chef and co-owner of five bustling restaurants in London, is one of the most respected chefs in the world. He is the author of Ottolenghi: The Cookbook, Plenty: Vibrant Recipes from London's Ottolenghi, and Jerusalem: A Cookbook--his most personal, original, and beautiful cookbook yet. Two of the books were written with his Palestinian colleague, Sami Tamimi. Ottolenghi completed a master’s degree in philosophy and literature while working on the news desk of an Israeli daily, but made a radical shift upon coming to London in 1997. He started as an assistant pastry chef at the Capital and then worked at Kensington Place, Launceston Place, Maison Blanc and Baker and Spice, before starting his own group of restaurants/food shops in 2002--an instant success. Since 2006, Ottolenghi writes a weekly column in the Guardian's weekend Saturday magazine. He presented a BBC4 documentary about the food of Jerusalem in 2011 and is currently working a Mediterranean series for Channel 4. (London, England)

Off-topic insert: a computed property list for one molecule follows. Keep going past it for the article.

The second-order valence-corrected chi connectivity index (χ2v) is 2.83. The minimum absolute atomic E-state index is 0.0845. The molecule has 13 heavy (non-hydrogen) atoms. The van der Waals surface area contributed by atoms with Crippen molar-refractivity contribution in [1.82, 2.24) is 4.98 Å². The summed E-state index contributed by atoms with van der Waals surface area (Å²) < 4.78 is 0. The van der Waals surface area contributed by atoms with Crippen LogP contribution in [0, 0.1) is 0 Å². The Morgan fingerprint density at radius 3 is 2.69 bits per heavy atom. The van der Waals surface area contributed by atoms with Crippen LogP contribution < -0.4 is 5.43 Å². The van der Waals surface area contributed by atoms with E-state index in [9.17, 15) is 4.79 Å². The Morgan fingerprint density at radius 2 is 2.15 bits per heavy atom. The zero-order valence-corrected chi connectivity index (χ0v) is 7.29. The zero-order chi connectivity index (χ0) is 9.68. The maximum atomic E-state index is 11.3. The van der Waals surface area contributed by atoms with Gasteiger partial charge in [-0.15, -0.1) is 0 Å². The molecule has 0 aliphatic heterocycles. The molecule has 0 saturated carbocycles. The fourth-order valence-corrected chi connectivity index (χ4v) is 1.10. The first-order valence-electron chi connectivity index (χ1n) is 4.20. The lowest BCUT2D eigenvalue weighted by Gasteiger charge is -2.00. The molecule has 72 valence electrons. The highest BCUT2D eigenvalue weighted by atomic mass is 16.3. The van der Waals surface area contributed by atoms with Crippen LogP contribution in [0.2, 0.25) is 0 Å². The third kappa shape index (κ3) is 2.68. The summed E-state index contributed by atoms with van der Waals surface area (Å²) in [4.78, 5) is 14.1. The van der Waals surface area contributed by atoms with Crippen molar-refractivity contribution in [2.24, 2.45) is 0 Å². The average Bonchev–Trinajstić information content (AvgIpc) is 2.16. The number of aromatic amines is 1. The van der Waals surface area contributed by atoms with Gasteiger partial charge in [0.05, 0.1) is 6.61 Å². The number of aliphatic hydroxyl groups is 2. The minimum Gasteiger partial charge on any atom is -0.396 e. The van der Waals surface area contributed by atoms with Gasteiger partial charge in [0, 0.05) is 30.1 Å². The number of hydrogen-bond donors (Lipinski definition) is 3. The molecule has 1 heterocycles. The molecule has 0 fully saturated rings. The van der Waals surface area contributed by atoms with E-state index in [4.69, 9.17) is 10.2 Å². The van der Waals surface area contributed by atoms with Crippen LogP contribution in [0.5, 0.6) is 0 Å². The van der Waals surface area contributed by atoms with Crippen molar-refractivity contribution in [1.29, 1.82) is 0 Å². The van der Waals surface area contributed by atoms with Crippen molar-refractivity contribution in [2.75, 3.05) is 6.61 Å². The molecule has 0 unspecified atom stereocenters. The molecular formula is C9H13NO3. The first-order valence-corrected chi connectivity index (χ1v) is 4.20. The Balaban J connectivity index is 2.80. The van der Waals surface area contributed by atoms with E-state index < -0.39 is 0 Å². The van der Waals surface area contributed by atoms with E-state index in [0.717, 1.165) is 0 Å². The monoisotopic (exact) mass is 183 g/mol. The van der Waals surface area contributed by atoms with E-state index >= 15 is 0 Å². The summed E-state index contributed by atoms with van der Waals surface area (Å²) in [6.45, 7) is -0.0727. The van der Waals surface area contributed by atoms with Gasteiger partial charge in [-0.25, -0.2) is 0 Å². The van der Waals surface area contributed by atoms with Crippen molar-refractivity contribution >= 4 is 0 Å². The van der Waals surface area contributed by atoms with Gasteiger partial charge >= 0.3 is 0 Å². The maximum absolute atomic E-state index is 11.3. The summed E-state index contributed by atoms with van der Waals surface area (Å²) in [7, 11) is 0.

Sami Tamimi (above left)--
was born and raised in Jerusalem and was immersed in food from childhood. Watching his mother cook Palestinian delicacies, Sami was one of the very rare and fortunate that knew from an early age where their futures lie.

He started his career as commis-chef in a Jerusalem hotel and worked his way up, through many restaurants and ethnic traditions, to become head chef of Lilith, one of the top restaurants in Tel Aviv in the 1990’s.

Sami moved to London in 1997 and worked at Baker and Spice as head chef, where he set up a traiteur section with a rich Middle-Eastern and Mediterranean spread. In 2002 he partnered with Noam Bar and Yotam Ottolenghi to set up Ottolenghi in Notting Hill. The company now has four stores and a restaurant, NOPI, all in central London. In his position as the executive head chef, Sami is involved in developing and nurturing young kitchen talents and creating new dishes and innovative menus.

Alongside Yotam Ottolenghi, Sami Tamimi is co-author of two bestselling cookbooks: Ottolenghi: The Cookbook and Jerusalem: A Cookbook.

For a price & to purchase Ottolenghi: The Cookbook click here.